Friday 13 January 2012: Hen Galan, Cwm Gwaun
It was a beautiful New Year's Day in the Gwaun Valley today.
No, this is not a back blip.
In this secluded corner of north Pembrokeshire, local people still celebrate the start of the year according to the Julian calendar which in 1750 was replaced by the Gregorian calendar, moving the year forward by skipping 11 days.
The old Julian calendar was computed according to the solar year making a year which was slightly too long so that the dates gradually fell out of synch with the seasons.
The alternative system introduced by Pope Gregory in the 16th century used an astronomical calendar which involved adding a day every four years to keep it running smoothly. (I don't understand this either but here you can find a full explanation.)
The story that people rioted and demanded "Give us back our 11 days" is apparently a myth based on the misunderstanding of a satirical painting by Hogarth.
Anyway, tucked away in their winding wooded valley the Welsh-speaking farming folk of Cwm Gwaun paid no heed and even today, in the age of tractors and computers, Hen Galan (old new year's day) is celebrated on January 13th. Children get up early to make the rounds of the scattered farms and to sing traditional songs for which they are rewarded with callenig, small gifts of sweets and such like. The day is a holiday for families to go visiting or to gather together and celebrate. In the evening there are parties and sing-songs, a time for reminiscence and review, old tales and fresh gossip, the counting of the year's births, marriages and deaths. This has gone on for generations and shows no sign of dying out. Indeed, nowadays journalists and camera operators are often on hand to record the proceedings.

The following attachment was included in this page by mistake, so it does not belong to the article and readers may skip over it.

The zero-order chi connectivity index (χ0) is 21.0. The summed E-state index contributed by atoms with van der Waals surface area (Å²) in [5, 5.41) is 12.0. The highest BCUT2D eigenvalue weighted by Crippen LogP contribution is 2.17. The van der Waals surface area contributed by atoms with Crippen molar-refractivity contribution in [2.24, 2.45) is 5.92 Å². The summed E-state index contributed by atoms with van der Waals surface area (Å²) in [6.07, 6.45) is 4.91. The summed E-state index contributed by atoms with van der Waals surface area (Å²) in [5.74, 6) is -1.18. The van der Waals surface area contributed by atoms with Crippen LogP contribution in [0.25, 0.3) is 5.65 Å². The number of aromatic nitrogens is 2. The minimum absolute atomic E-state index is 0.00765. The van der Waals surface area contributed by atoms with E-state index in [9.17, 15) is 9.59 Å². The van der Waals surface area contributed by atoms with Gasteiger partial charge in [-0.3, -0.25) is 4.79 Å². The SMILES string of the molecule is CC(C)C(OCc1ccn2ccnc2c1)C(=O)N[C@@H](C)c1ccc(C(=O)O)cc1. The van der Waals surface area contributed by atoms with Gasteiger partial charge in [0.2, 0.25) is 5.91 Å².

The Gwaun valley was formed by glacial meltwater. Its steep tree-covered sides are darkly shadowed in winter, cool and green in summer. The river winds through small damp fields and under stone bridges. There is one hamlet, several further clusters of dwellings and many scattered farms, two chapels, four churches (only two in use), two pubs and one small school but no shops or post offices now. Although the community has no formal centre it remains a strong one, united by the language (with its own dialect), the old customs and continuing bonds of kinship that see many families related each other. The casual visitor often fails to detect, under the valley's leafy shawl, the powerful sense of history that has proved so cohesive here.
I didn't witness any of the merrymaking today as the upper part of the valley is beyond my walking range. This is the lower end, looking northwest to where the river flows into the sea at Abergwaun (Fishguard) but here there are a couple of archive clips of local people singing in a style that rare today.